Five years since fruit-seller Mohamed Bouazizi sparked wide-ranging protests in Tunisia and the wider region after setting himself alight in protest at police harassment in the town of Sidi Bouzid, ongoing human rights violations across the region are increasingly reminiscent of repressive and abusive measures of the past, Amnesty International warned today.
In a fact sheet published today Amnesty International gives a brief overview of human rights developments in the countries where there were uprisings five years ago.
“Many dared to hope that the ‘Arab Spring’, as it became known, would augur real change in the relationship between the rulers and those they ruled – greater power-sharing, social justice, transparency, accountability, and greater respect for human rights. The reality is that across the region, conflict and harsh repression remain the order of the day,” said Philip Luther, Amnesty International’s Director of the Middle East and North Africa Programme.
· The country overviews include: Tunisia: The only relative “success story” to emerge from the “Arab Spring”, but human rights violations persist, and reforms are urgently needed to avoid a relapse into the repression of the past.
· Egypt: Harsh repression remains the order of the day, where peaceful activists and critics of the government, supporters of deposed president Mohamed Morsi and Muslim Brotherhood leaders remain in detention. Hundreds have been sentenced to death.
· Bahrain: The authorities continue to crackdown on dissent with the use of excessive force and the arrest, detention and imprisonment of protesters along with the torture and other ill-treatment of detainees.
· Libya: The country is deeply divided, with multiple armed conflicts across the country in which all sides have committed war crimes and serious human rights abuses with impunity.
· Syria: The region’s bloodiest armed conflict, which emerged in response to the brutal suppression of mass protests by the government of Bashar al-Assad. Atrocious crimes are being committed on a mass scale and half the population has been displaced.
· Yemen: The Saudi Arabia-led coalition’s air strikes and shelling by Huthi forces of civilian areas have killed hundreds of civilians. Some of the attacks amount to war crimes.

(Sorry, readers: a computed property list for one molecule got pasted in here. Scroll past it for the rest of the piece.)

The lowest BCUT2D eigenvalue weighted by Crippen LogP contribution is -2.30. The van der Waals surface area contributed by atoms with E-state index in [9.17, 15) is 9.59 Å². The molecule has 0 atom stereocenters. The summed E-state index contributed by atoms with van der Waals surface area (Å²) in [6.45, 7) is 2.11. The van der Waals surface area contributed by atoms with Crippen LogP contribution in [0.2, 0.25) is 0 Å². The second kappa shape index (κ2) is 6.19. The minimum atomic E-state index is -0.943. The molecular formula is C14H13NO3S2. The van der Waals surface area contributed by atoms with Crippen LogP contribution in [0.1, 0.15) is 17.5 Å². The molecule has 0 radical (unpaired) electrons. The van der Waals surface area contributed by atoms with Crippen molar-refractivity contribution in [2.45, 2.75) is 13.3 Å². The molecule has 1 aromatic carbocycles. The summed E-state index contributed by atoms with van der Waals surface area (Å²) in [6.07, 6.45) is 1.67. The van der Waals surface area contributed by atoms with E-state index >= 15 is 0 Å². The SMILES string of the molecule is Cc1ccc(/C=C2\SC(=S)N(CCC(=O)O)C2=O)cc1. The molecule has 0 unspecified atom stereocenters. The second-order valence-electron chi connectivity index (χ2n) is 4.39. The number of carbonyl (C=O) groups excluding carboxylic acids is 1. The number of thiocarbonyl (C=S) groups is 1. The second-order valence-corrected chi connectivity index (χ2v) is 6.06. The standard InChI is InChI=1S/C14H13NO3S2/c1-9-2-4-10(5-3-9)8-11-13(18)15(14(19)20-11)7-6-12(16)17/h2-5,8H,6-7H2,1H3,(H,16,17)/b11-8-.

Since the 2011 uprising Tunisia has been widely viewed as the only success story of the “Arab Spring” protests, having taken a number of major steps towards respect for human rights. In October 2015 the Nobel Peace Prize was awarded to the Tunisian National Dialogue Quartet for its “decisive contribution to the building of a pluralistic democracy” in Tunisia in the wake of the uprising.
However, there has been little accountability for past violations, and assaults by the authorities on demonstrators and journalists have not been effectively investigated. Despite positive reforms, arbitrary restrictions on freedom of expression continue. Following the deadly attacks claimed by the armed group calling itself Islamic State, hundreds of individuals have been arrested and placed under house arrest, while human rights activists have been increasingly criticized for defending basic human rights.
“Reforms of the security sector have been too limited, and the continued violations, including reports of torture and other ill-treatment, often in the name of fighting terrorism, raise the spectre of a return to the repressive measures of the past,” said Philip Luther.
“The Tunisian authorities must ensure that security measures in the name of countering terrorism respect human rights and they should refrain from vilifying human rights defenders for their legitimate work.”
Human rights developments in five years since ‘Arab Spring’ uprisings
Five years ago, on 17 December 2010, Mohamed Bouazizi, an impoverished young street trader, set himself alight in a desperate and ultimately fatal act of protest against the repressive government of Zine el-Abidine Ben Ali in Tunisia. Although he never knew it – he died of his burns 18 days later – Mohamed Bouazizi’s act set the Arab world alight, sparking an unprecedented outburst of popular protests and demands for reform that began in Tunisia then spread within weeks to engulf Egypt, Bahrain and a host of other predominantly Arab states. First Ben Ali, then Hosni Mubarak in Egypt, was swept from power by protesters who swarmed onto the streets apparently undaunted by the violence that government security forces unleashed against them. As the protests spread to Yemen, Bahrain, Libya, Syria and other states, it appeared that a seismic political shift was taking place across the Arab region that would see its governments forced by their citizenry, including members of non-Arab minorities, to adopt far-reaching reforms as the price for retaining power. Many dared to hope that the “Arab Spring”, as it became known, would augur in real change in the relationship between the rulers and those they ruled – greater power-sharing, social justice, transparency, tolerance, accountability, and greater respect for human rights.
This document provides an overview of human rights developments in the countries where there were uprisings five years ago.
Tunisia stands out as the only relative “success story” to emerge from the “Arab Spring”, but reforms are urgently necessary to avoid a relapse into the repression of the past. Since President Ben Ali’s government collapsed and he fled the country on 14 January 2011, Tunisians have adopted a new constitution which contains important human rights guarantees, elected a new parliament and president by democratic means, and seen civil society groups, so long repressed under President Ben Ali, flourish. The authorities have taken at least modest steps towards accountability. Some former officials have been tried and imprisoned for their roles in the unlawful killings and other crimes that state forces committed in the weeks before the “Jasmine Revolution” toppled Ben Ali (although he continues to evade justice in Saudi Arabia), and a Truth and Dignity Commission has been mandated to address past human rights violations, although it remains weak and has been undermined by other government decisions.